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An appropriate match

As 'Bachelorette' Jillian Harris has pursued true love on TV, she's

July 29, 2009|Amy Kaufman

Last week, a few days before Monday's finale of "The Bachelorette" aired on ABC, its star, Jillian Harris, was sitting at a bar in Los Angeles, anxiously eyeing her surroundings and quieting her voice down as waitresses and busboys passed by her table. She was about to reveal the secret she had been keeping.

"Oh my God, oh my God. I feel like I'm sweating right now," she said, her hands smoothing the silk of her dress. She bit her lip, smiled and then said that in May, she had given the final rose -- to use the show's parlance -- to Ed Swiderski, a 29-year-old Microsoft technology consultant from Chicago. The pair are engaged, she said, and her parents were the only ones who knew about it. She's spent more time this summer with him than anyone else, meeting up at "a secret little house somewhere" every two weeks for five days. She was text-messaging with him before the interview.

For how fast she was talking and how much she was smiling, she did appear to genuinely be in love. They eat the same things, she said. They have the same sleeping patterns, the same taste in music, the same passions about camping, beer and being with family. She thinks he looks like Jeffrey Dean Morgan -- "Hubba, hubba!"

But these things never really work out, do they?

Not judging by the show's track record: The first woman to appear on "The Bachelorette" -- Trista Sutter, who was rejected on the first season of "The Bachelor" in 2002 -- is the only contestant currently married to the man she chose on her season's finale, Ryan. Critics have long argued that the reality show doesn't create lasting relationships, instead concerning itself with silly rules (Harris admitted producers wouldn't let her tell Swiderski she loved him until the final episode), drawn-out ceremonies and helicopter rides over sweeping vistas.

Just ask Jason Mesnick, last season's single-father "Bachelor" who proposed to Melissa Rycroft. She said "yes," he twirled her around in the air and they both laughed and kissed. Then things went horribly wrong.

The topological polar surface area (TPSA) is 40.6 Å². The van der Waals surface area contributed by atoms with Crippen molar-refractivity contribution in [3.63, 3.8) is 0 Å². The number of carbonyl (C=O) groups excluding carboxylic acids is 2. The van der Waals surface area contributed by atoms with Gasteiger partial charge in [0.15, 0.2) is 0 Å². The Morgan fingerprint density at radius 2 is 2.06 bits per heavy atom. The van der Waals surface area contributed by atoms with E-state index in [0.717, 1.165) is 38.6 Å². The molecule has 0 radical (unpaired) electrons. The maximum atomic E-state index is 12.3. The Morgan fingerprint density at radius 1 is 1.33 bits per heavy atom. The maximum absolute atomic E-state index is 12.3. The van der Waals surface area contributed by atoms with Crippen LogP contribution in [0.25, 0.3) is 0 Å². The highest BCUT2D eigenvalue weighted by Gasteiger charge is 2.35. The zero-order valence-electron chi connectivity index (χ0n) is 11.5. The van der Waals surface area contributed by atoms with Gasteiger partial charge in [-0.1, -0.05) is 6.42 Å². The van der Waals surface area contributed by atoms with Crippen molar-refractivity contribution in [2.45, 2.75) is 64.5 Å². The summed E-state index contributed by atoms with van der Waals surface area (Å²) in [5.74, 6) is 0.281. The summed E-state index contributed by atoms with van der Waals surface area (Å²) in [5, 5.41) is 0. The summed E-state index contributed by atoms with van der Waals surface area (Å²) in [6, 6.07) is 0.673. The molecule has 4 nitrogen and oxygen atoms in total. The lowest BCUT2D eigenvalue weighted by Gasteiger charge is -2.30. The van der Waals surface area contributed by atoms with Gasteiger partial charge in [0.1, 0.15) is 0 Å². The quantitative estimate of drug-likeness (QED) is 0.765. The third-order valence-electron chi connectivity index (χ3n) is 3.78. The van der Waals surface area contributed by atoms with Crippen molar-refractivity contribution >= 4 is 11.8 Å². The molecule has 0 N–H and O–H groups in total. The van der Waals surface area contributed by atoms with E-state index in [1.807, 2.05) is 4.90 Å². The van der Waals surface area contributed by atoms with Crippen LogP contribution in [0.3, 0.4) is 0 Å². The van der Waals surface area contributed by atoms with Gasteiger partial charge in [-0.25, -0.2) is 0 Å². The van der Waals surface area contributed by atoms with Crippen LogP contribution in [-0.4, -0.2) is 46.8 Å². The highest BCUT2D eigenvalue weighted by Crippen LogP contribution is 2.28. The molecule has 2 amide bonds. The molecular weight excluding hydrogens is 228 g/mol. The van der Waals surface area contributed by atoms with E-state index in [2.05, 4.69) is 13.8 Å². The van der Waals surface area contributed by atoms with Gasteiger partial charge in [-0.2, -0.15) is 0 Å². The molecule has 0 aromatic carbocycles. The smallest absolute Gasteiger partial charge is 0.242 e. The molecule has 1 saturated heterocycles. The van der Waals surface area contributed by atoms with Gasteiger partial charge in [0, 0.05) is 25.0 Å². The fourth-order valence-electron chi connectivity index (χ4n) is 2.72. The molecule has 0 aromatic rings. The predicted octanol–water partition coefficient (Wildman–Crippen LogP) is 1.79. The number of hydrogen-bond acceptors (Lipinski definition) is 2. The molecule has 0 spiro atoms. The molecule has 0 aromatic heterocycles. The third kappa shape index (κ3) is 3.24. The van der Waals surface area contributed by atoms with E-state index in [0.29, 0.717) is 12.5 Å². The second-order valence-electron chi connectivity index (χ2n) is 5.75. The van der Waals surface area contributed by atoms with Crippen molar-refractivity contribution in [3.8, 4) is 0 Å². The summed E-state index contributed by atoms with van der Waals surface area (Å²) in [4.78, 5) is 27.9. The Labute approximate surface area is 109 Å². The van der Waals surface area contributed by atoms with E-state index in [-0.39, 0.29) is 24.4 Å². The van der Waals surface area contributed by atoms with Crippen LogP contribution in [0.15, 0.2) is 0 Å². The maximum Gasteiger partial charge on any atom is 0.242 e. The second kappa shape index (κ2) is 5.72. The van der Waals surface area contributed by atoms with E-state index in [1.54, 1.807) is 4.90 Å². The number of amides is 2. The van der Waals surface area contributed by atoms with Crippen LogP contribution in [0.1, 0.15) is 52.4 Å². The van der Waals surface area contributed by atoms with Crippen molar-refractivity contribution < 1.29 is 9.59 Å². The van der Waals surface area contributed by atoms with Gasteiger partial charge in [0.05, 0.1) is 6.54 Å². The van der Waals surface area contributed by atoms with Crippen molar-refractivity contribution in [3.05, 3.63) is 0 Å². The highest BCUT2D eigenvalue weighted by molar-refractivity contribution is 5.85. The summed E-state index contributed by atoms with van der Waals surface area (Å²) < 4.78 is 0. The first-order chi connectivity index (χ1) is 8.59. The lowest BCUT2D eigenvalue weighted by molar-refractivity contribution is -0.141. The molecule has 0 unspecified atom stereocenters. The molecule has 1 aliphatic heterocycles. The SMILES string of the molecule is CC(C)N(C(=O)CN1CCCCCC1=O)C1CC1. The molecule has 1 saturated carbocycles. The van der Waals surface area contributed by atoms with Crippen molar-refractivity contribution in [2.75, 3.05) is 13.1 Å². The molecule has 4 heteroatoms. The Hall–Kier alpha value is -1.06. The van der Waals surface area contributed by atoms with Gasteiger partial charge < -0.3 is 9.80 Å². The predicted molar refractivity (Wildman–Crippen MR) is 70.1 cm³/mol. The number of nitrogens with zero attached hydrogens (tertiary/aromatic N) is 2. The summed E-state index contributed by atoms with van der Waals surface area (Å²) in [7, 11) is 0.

He couldn't get Molly Malaney, the woman he'd let go before Rycroft, out of his thoughts. After the show ended, he said things felt unnatural and awkward with Rycroft. On the program's "After the Final Rose" special, he rescinded his engagement to Rycroft. He told Malaney that he loved her, and the two have been together since. (And ABC cast Rycroft on "Dancing With the Stars.")

In many ways, Mesnick's decision seemed to fly in the face of the franchise's glittering premise: that in a scant nine weeks, the show's protagonist can meet, understand, fall in love and end up with the man or woman of their dreams. As a result, he faced the wrath of angry viewers who wished he could have upheld the ideal of perfection "The Bachelor" affirms -- or at least thought Mesnick shouldn't have ditched Rycroft on television.

But with America's ire came ratings gold, defying the overall trend of erosion in broadcast television: 17.5 million viewers tuned in to the finale, a record for the series.

The pressure was on Mike Fleiss, the show's creator and executive producer, to keep the juggernaut afloat. He was confident that Harris, a petite, bubbly, 29-year-old Canadian who came in third on Mesnick's season and billed herself as "a polished hick from northern Alberta," could carry this summer's "Bachelorette."

"It's always a concern that you want to keep the audience engaged, but we thought Jillian had the personality and a different attitude toward herself," Fleiss said. "She's not your typical bombshell 'Bachelorette.' She's more of your girl next door, with insecurity about her own sex appeal."

For the most part, Harris has delivered for ABC. The finale episode on Monday raked in 9.9 million viewers, and her season has averaged 8.1 million viewers per week -- which, though down from Mesnick's season, is a strong audience for a summer season and on par with previous "Bachelorette" editions.

Still, Fleiss admitted he never planned on a series with a woman at the center because he didn't think it would fuel the "same high-octane content" as "The Bachelor" did. The franchise has had 13 seasons with "Bachelors" and only five with "Bachelorettes."

"Men tend not to compete for women with the same energy. It's like, 'Forget that chick, let's go to Hooters,' " Fleiss said. "Girls don't do that. They really fight for the guy they like. 'The Bachelorette' is more about the romantic fantasy of a girl having all these guys to choose from."

There are other gender issues that come into play for a "Bachelorette" as well, especially regarding sex. When a bachelor spends three nights in succession with different women, he doesn't appear as promiscuous as a bachelorette who does the same, Harris believes.

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